Fizzy, Izzy, let’s get busy

“You’re like a picture on a fridge that’s never stocked with food.”

Here Comes a Regular, by The Replacements

My sourdough starter is costing me a small fortune. She (I’ve started called her Izzi seeing as how she can be a little fizzy sometimes) only drinks bottled water and she demands to be fed with the finest flours at least once a day. When she doesn’t get her meal, she promptly collapses and refuses to get up. I’m beginning to think Izzi is kinda high maintenance.


And yet, it hasn’t been her demanding nature which has irked me most during our on-off relationship this past while. Most irksome is that she’s been making me feel regularly guilty at feeding time.

If like me, you’ve the semi-proud owner of a sourdough starter and you’re regularly wrecked with guilt when chucking out the discard before feeding (such waste!), I’ve got a game changer of a suggestion for you: Instead of chucking the discard, eat it.

I picked up this tip recently when watching the four millionth video online regarding different tacks for maintaining an active (and demanding) starter and since then, I can happily report I’m guilt free.

No longer am I wincing and wringing my hands after remanding the discard into custody (the bin) prior to Izzi’s meal. No longer do I feel as though so much is going to loss.

This is a simple little process but oh-so delicious.

Heat a frying pan with a little sunflower oil and imagine you’re making regular pancakes.


Pour on the sourdough discard (you can make big ones or small ones) and when it’s frying, sprinkle on some chopped spring onions, a little salt and a few pinches of Zaatar onto the raw side.


After a few minutes, flip over and finish the cooking with another pinch of seasoning for good measure.

Serve up with a little grated cheese and a squirt of barbecue sauce.

It’s a pancake like you’ve never had before: Tangy and salty and sweet – ticking all the boxes. Texturally, it’s also strange.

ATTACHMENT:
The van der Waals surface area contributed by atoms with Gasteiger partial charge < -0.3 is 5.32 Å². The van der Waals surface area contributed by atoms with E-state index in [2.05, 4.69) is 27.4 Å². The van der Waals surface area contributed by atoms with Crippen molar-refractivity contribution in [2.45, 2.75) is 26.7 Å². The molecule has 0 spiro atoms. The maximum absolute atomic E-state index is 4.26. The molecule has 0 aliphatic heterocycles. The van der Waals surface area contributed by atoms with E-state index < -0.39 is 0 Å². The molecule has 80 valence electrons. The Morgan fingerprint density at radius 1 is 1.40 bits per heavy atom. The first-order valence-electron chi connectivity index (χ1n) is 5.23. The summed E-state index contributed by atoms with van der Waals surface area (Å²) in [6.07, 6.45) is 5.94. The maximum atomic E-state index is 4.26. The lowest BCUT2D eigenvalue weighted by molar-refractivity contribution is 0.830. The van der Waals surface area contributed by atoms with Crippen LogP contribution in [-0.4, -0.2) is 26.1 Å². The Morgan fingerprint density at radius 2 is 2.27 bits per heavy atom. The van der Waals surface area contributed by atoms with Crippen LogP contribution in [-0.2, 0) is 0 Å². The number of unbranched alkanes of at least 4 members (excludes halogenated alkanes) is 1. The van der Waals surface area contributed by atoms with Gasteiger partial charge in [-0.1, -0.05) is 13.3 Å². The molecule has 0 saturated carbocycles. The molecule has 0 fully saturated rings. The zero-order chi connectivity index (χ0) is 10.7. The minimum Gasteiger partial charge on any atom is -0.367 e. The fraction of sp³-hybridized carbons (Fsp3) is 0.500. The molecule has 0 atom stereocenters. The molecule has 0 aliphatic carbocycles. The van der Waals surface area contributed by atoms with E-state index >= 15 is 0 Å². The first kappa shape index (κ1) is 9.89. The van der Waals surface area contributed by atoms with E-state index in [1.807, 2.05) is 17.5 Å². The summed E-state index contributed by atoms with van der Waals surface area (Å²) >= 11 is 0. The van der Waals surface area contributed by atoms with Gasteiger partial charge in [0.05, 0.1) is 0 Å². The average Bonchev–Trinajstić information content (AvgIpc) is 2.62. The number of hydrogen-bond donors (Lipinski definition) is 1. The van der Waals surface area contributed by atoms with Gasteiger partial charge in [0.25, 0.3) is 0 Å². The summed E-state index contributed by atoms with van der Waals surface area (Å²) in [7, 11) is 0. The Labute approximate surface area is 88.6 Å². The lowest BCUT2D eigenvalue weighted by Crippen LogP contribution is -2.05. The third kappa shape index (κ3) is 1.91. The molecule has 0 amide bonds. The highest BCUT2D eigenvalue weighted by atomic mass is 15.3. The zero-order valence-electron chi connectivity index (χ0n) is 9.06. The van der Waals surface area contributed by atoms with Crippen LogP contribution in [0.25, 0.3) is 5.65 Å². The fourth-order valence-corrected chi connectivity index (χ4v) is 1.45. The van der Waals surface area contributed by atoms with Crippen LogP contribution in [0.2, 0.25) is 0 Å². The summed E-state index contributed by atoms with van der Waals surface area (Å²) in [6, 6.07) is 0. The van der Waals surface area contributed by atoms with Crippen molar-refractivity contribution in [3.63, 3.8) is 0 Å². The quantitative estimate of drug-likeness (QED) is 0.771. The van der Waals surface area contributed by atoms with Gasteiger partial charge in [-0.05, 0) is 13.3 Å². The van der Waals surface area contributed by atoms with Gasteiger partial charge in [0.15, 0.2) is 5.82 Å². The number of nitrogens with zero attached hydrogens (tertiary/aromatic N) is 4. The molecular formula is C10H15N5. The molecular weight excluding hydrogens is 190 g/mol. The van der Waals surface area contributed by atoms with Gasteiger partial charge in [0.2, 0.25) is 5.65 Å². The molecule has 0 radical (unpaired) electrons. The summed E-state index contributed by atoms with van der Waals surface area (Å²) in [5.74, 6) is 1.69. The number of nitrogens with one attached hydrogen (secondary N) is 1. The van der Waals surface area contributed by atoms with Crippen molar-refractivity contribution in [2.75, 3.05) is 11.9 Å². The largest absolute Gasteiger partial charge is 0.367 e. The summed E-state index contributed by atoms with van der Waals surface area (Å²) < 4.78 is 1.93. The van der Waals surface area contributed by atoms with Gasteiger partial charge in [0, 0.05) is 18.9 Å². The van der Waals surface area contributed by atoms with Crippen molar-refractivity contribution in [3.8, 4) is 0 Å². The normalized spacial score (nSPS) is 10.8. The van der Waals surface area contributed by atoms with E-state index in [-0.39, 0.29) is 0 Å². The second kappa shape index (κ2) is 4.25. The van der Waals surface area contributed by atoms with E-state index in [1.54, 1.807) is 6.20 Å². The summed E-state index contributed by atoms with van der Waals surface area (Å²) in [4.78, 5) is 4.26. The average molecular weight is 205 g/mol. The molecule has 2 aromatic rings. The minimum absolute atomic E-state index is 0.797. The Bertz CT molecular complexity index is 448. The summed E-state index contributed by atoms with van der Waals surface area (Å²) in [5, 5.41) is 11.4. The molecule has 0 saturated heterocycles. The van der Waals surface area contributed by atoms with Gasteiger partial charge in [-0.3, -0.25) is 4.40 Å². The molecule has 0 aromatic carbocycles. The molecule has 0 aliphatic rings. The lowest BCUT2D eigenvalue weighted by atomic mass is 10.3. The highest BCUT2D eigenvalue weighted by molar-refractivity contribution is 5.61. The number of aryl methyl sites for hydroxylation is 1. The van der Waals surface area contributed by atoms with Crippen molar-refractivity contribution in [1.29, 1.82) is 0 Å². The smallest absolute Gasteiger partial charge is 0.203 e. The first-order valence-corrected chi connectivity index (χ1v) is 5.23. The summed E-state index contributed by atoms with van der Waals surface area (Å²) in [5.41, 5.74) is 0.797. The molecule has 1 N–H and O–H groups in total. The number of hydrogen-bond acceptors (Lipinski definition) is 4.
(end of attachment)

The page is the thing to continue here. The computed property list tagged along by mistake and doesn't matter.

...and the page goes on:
Crispy on the outside after frying, it has the gooey interior consistency of a crumpet. I haven’t tried it with bacon and eggs yet but you can bet your bottom dollar that day will come.

And come again.

If you don’t have an Izzi in your life, then that recipe isn’t going to make much sense to you, although if you know someone with a starter, chances are they’d be only too happy to furnish you with a little discard, especially if their starter is as demanding as mine.

Personally, I’ve fired out discard to a load of people so far and so far, there have been no negative reports.

Ask and ye shall receive!

And it would appear that my erstwhile feelings of guilt have been permanently consigned to the past. It’s amazing what a simple query into Google will achieve. ‘What to do with my sourdough discard?’

It turns out there’s a whole range of biscuits and scones and crackers and cakes and muffins and breads and crumpets to be made.

But all in good time. First me and Izzi will have to consummate our relationship with a string of decent loaves and, come to think of it, pizzas.

I don’t want any more un-risen breads or explosions. In short, she had better start pulling her weight or decisive action will be taken – in the form of sourdough starter-acide.

As they say among the bushes, Izzi had better watch herself or the day will come that she’ll find her wholeself tipped into the frying pan and topped with spring onions and Zaatar.

Fizzy, Izzi, you better get busy.

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